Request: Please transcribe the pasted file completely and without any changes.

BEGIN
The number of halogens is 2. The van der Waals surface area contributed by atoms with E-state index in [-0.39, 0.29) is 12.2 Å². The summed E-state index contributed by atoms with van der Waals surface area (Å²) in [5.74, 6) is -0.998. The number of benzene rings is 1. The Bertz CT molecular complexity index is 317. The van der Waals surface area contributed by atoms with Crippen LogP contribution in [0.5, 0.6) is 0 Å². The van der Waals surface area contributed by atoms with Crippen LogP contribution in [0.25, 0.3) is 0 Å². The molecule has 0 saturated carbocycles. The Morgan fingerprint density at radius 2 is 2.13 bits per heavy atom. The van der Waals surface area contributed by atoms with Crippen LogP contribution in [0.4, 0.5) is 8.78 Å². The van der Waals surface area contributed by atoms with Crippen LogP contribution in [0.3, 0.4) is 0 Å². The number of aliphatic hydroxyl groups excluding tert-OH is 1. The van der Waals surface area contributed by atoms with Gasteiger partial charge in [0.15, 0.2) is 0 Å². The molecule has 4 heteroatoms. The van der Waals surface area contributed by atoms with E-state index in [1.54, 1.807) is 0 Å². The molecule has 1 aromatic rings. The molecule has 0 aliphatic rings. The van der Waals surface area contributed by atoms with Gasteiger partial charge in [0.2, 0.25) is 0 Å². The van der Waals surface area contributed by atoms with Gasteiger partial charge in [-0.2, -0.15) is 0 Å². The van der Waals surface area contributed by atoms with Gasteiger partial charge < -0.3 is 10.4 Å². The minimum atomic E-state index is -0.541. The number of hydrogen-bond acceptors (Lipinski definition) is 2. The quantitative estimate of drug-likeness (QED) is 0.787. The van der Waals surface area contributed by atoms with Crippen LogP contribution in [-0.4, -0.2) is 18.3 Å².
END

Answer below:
The number of halogens is 2. The van der Waals surface area contributed by atoms with E-state index in [-0.39, 0.29) is 12.2 Å². The summed E-state index contributed by atoms with van der Waals surface area (Å²) in [5.74, 6) is -0.998. The number of benzene rings is 1. The Bertz CT molecular complexity index is 317. The van der Waals surface area contributed by atoms with Crippen LogP contribution in [0.5, 0.6) is 0 Å². The van der Waals surface area contributed by atoms with Crippen LogP contribution in [0.25, 0.3) is 0 Å². The molecule has 0 saturated carbocycles. The Morgan fingerprint density at radius 2 is 2.13 bits per heavy atom. The van der Waals surface area contributed by atoms with Crippen LogP contribution in [0.4, 0.5) is 8.78 Å². The van der Waals surface area contributed by atoms with Crippen LogP contribution in [0.3, 0.4) is 0 Å². The number of aliphatic hydroxyl groups excluding tert-OH is 1. The van der Waals surface area contributed by atoms with Gasteiger partial charge in [0.15, 0.2) is 0 Å². The molecule has 4 heteroatoms. The van der Waals surface area contributed by atoms with E-state index in [1.54, 1.807) is 0 Å². The molecule has 1 aromatic rings. The molecule has 0 aliphatic rings. The van der Waals surface area contributed by atoms with Gasteiger partial charge in [0.2, 0.25) is 0 Å². The van der Waals surface area contributed by atoms with Gasteiger partial charge in [-0.2, -0.15) is 0 Å². The van der Waals surface area contributed by atoms with Gasteiger partial charge < -0.3 is 10.4 Å². The minimum atomic E-state index is -0.541. The number of hydrogen-bond acceptors (Lipinski definition) is 2. The quantitative estimate of drug-likeness (QED) is 0.787. The van der Waals surface area contributed by atoms with Crippen LogP contribution in [-0.4, -0.2) is 18.3 Å².